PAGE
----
An Avoidance of Serious Solutions for Health Information Technology

The sound of one hand clapping is occurring regarding matters of utmost importance to the United States Health Information Technology infrastructure. The ‘Stimulus bill’ passage has come and gone with $19 billion and an enormous sea-change for Health Information Technology with far too many things staying the same. Visitors to Linux Medical News have had several intellectually honest but admittedly provocative articles presented: Un-Answered Questions in ARRA of 2009, A Generous, Virtuous Society, Your Money and Medical Privacy Gone, CBO: Health IT Deficit of $17 billion over 10 Years, Obama’s Health IT Dilemma: The ‘Some Dude’ Problem and Call For Ban on Federal Money for Proprietary EMR’s. Yet apparently no one, NO ONE, in these weeks, including national health IT leaders has seriously challenged or seriously debated the thinking or the solution presented in those articles while back-room dealing and incestuous relationships between government and vendors seem to have occurred. Unfortunately, the nation is currently poised to continue in-effective proprietary methods all over again only this time with gargantuan expenditure. The government seems to be favoring opacity rather than transparency. This course of action is perilous at best for the United States.

I have had one person tell me to tone down my rhetoric as though the things that I have said are merely rhetoric and not what I and other serious thinkers with years of hard experience and degrees think are an accurate portrayal of what has happened and what could likely occur. I have had several contact me privately and say that they agree with me. No National Health IT leaders have engaged publicly or privately in a serious discussion or debate on the warnings I have raised or real solutions to vexing problems presented. They have given me replies along the knee-jerk, hand-wringing lines of: what will proprietary vendors think, what will proprietary vendors think?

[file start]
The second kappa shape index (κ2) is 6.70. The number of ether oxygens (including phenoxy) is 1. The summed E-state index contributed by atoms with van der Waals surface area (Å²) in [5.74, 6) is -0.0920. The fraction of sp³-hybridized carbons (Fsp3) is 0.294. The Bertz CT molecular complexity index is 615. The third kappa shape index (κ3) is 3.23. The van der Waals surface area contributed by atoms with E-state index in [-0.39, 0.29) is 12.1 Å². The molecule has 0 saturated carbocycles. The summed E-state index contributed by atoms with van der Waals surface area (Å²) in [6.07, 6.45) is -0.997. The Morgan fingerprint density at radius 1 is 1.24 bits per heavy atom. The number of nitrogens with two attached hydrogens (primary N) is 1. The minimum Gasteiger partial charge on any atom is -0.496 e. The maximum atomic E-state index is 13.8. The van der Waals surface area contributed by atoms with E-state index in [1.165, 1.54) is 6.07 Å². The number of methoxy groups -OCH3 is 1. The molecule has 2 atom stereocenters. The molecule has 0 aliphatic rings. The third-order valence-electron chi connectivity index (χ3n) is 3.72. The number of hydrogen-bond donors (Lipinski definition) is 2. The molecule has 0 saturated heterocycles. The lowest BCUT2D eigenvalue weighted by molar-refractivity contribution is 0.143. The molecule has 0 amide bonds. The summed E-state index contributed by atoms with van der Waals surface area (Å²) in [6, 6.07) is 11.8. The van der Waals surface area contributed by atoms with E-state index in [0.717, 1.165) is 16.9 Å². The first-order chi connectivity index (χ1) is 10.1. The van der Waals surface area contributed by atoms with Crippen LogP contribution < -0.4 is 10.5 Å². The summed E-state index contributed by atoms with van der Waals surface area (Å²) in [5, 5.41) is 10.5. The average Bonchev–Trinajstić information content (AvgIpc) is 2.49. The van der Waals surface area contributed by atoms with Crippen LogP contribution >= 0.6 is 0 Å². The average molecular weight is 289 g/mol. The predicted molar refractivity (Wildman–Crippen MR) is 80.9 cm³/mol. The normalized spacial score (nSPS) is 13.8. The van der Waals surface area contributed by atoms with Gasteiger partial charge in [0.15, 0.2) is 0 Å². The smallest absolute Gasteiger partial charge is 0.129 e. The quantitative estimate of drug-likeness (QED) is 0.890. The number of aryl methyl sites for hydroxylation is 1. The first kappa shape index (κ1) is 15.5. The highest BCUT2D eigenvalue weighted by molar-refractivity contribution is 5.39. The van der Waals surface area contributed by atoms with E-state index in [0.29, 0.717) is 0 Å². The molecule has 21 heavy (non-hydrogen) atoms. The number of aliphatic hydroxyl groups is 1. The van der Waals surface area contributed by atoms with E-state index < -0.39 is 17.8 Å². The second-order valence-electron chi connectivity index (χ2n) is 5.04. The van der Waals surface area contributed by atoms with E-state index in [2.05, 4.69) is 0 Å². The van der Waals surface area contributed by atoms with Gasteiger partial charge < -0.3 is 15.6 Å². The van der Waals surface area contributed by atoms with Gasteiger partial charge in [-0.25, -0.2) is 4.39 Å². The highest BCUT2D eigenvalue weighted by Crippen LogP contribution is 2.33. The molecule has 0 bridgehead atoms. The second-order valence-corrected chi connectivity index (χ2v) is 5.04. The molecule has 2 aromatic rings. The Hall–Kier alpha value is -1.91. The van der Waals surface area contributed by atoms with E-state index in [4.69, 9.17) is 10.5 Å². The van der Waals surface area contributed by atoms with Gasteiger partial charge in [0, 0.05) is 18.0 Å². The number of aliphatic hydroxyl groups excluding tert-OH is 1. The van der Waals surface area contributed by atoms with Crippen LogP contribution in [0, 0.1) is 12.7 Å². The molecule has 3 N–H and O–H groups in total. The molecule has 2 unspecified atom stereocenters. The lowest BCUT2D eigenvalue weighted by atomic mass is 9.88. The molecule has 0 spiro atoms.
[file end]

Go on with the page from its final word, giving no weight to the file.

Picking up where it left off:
I am worried.

The nation, its medical records and its health care do not belong to GE, Cerner, Epic, Microsoft, Google, or any other proprietary software Health IT company. These companies are NOT entitled to federal Health IT profits simply by existing, having the purchasing power to achieve weak certification or being able to generate the most marketing or lobbying noise. They must perform. As a group the proprietary Health IT industry has not performed because its lack of transparency makes it structurally unable to. It is highly unlikely that this will change even with federal billions. Transparency of EMR software is the issue here and nothing in the current law guarantees that.

The government has authorized enough money to purchase EMR transparency for the nation. Instead the government appears set to double down on opaque proprietary lock-down. The government currently appears poised to purchase serfdom instead of freedom and performance for patients, practitioners and the nation. A intellectual and financial servitude to proprietary EMR companies for little or no gain. A truly bad bargain.